A generic drug is a copy of the brand-name drug with the same dosage, safety, strength, quality, consumption method, performance, and intended use. Before generics become available on the market, the generic company must prove it has the same active ingredients as the brand-name drug and works in the same way and in the same amount of time in the body.
The only differences between generics and their brand-name counterparts is that generics are less expensive and may look slightly different (eg. different shape or color), as trademarks laws prevent a generic from looking exactly like the brand-name drug.
Generics are less expensive because generic manufacturers don't have to invest large sums of money to develop a drug. When the brand-name patent expires, generic companies can manufacture a copy of the brand-name and sell it at a substantial discount.
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Lidocaine is a topical local anaesthetic cream that is also called a numbing medication for the way it works to desensitize the skin and make it less susceptible to pain or irritation. Lidocaine cream uses include for relief of skin irritations like burns, sunburns, insect bites, contact with plants like poison ivy and poison oak as well as for treating rectal discomfort caused by hemorrhoids. Lidocaine may also be used to desensitize skin before a procedure and it works quickly to block nerve signals from reaching receptors in your epidermal skin layer.
Lidocaine skin numbing ointment is easily applied. Simply remove the cap and squeeze a small to moderate amount of the cream into your hand, choosing a size that corresponds to the area of skin affected by pain or irritation to be treated.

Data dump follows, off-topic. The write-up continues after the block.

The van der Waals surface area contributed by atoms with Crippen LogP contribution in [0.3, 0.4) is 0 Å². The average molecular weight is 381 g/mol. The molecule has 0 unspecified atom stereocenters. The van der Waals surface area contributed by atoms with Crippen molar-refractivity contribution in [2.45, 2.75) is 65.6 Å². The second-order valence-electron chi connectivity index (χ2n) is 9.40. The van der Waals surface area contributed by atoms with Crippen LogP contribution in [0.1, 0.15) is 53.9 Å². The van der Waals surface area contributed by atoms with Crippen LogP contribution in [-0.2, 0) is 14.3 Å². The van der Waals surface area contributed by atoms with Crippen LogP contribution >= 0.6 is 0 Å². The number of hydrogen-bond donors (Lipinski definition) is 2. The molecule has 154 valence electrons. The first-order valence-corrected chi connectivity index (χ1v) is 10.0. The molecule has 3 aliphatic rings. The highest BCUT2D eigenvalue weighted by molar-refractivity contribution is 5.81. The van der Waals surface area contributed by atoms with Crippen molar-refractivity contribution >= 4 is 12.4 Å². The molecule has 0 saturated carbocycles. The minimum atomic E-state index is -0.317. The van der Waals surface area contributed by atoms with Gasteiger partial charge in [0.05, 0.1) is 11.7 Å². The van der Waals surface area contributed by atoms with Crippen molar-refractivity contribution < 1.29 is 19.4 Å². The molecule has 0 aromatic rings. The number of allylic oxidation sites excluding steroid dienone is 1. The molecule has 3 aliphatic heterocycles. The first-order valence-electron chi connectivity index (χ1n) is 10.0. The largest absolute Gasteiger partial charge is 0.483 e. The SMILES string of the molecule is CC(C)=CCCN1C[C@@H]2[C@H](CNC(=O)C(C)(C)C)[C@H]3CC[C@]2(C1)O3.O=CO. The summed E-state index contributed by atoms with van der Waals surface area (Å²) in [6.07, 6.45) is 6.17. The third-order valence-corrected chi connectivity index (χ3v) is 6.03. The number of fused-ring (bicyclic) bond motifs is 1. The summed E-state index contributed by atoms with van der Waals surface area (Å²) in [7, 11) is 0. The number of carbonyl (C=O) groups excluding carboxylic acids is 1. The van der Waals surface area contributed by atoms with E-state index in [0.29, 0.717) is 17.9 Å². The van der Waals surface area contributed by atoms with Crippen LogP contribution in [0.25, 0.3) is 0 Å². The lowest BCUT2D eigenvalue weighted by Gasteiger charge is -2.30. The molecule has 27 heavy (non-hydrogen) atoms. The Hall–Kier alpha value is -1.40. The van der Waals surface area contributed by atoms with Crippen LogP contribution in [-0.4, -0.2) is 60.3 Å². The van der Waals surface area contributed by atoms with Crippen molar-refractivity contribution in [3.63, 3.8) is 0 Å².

Rub the ointment into the skin until it is completely absorbed. Repeat if you do not experience sufficient relief from pain or irritation.
The active ingredient in Lidocaine is 2-(diethylamino)-N-(2,6-dimethylphenyl) acetamide.
Never use excessive amounts of lidocaine in one application. Severe or continuing pain or irritation that is not improved with use of the product should lead you to see your doctor. Never cover any area of skin with bandages or any type of wrap when lidocaine has recently been applied to that area.
Ensure the lidocaine never enters the eyes, nose, mouth, rectum, or genitalia. Lidocaine is for topical use on the skin only.
Keep lidocaine out of the reach of children or pets. It can be very harmful if swallowed by children or pets. It is best to store lidocaine in a cool, dry place and out of direct sunlight.
There are no established interaction risks between lidocaine and any Rx medication or OTC supplements. However, it is advised that you do not apply lidocaine to skin that has been recently (within the last 24-28 hours) been treated with another topical skin product.
Do not apply lidocaine and sunscreen at the same time.
Side effects from lidocaine cream uses are uncommon, but some people may experience mild irritation at the application site on the skin. More serious possible side effects include severe burning, stinging, or irritation, swelling or redness, dizziness or drowsiness after application, or unusual temperate sensations on the skin.
If any of these more serious side effects are seen you should discontinue use and speak to your physician or the pharmacist at the pharmacy where you buy Lidocaine ointment. They may suggest other pain relief and skin numbing treatment options.